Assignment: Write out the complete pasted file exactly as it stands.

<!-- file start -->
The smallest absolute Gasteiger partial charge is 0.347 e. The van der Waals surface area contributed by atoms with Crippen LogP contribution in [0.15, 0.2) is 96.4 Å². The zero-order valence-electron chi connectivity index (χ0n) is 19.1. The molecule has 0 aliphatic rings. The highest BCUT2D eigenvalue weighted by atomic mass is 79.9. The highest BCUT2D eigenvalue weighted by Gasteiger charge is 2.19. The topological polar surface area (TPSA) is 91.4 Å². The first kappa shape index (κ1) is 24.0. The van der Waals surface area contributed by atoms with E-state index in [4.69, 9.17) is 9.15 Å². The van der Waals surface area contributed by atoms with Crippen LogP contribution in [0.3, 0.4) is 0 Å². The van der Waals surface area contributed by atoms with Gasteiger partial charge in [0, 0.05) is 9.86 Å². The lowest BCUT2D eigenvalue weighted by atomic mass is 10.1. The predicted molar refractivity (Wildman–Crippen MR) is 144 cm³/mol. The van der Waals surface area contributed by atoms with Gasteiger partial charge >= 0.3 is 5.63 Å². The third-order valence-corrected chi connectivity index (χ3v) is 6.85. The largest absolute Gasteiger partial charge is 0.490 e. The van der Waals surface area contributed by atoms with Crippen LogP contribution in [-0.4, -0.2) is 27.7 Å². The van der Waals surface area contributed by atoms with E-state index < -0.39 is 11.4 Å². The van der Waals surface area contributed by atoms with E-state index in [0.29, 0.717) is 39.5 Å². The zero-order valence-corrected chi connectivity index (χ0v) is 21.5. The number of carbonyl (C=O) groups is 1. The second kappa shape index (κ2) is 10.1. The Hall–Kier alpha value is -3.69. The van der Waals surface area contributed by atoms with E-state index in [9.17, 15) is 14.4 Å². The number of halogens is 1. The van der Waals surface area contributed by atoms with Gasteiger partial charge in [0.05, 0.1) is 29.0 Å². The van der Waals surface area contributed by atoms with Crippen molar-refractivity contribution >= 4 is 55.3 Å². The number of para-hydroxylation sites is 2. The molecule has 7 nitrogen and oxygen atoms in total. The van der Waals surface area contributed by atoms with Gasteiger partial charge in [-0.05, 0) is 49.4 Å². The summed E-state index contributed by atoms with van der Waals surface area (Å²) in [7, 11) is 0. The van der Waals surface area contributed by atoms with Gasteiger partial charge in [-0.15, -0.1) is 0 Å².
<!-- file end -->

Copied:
The smallest absolute Gasteiger partial charge is 0.347 e. The van der Waals surface area contributed by atoms with Crippen LogP contribution in [0.15, 0.2) is 96.4 Å². The zero-order valence-electron chi connectivity index (χ0n) is 19.1. The molecule has 0 aliphatic rings. The highest BCUT2D eigenvalue weighted by atomic mass is 79.9. The highest BCUT2D eigenvalue weighted by Gasteiger charge is 2.19. The topological polar surface area (TPSA) is 91.4 Å². The first kappa shape index (κ1) is 24.0. The van der Waals surface area contributed by atoms with E-state index in [4.69, 9.17) is 9.15 Å². The van der Waals surface area contributed by atoms with Crippen LogP contribution in [0.3, 0.4) is 0 Å². The van der Waals surface area contributed by atoms with Gasteiger partial charge in [0, 0.05) is 9.86 Å². The lowest BCUT2D eigenvalue weighted by atomic mass is 10.1. The predicted molar refractivity (Wildman–Crippen MR) is 144 cm³/mol. The van der Waals surface area contributed by atoms with Gasteiger partial charge >= 0.3 is 5.63 Å². The third-order valence-corrected chi connectivity index (χ3v) is 6.85. The largest absolute Gasteiger partial charge is 0.490 e. The van der Waals surface area contributed by atoms with Crippen LogP contribution in [-0.4, -0.2) is 27.7 Å². The van der Waals surface area contributed by atoms with E-state index < -0.39 is 11.4 Å². The van der Waals surface area contributed by atoms with E-state index in [0.29, 0.717) is 39.5 Å². The zero-order valence-corrected chi connectivity index (χ0v) is 21.5. The number of carbonyl (C=O) groups is 1. The second kappa shape index (κ2) is 10.1. The Hall–Kier alpha value is -3.69. The van der Waals surface area contributed by atoms with E-state index in [9.17, 15) is 14.4 Å². The number of halogens is 1. The van der Waals surface area contributed by atoms with Gasteiger partial charge in [0.05, 0.1) is 29.0 Å². The van der Waals surface area contributed by atoms with Crippen molar-refractivity contribution >= 4 is 55.3 Å². The number of para-hydroxylation sites is 2. The molecule has 7 nitrogen and oxygen atoms in total. The van der Waals surface area contributed by atoms with Gasteiger partial charge in [-0.05, 0) is 49.4 Å². The summed E-state index contributed by atoms with van der Waals surface area (Å²) in [7, 11) is 0. The van der Waals surface area contributed by atoms with Gasteiger partial charge in [-0.15, -0.1) is 0 Å².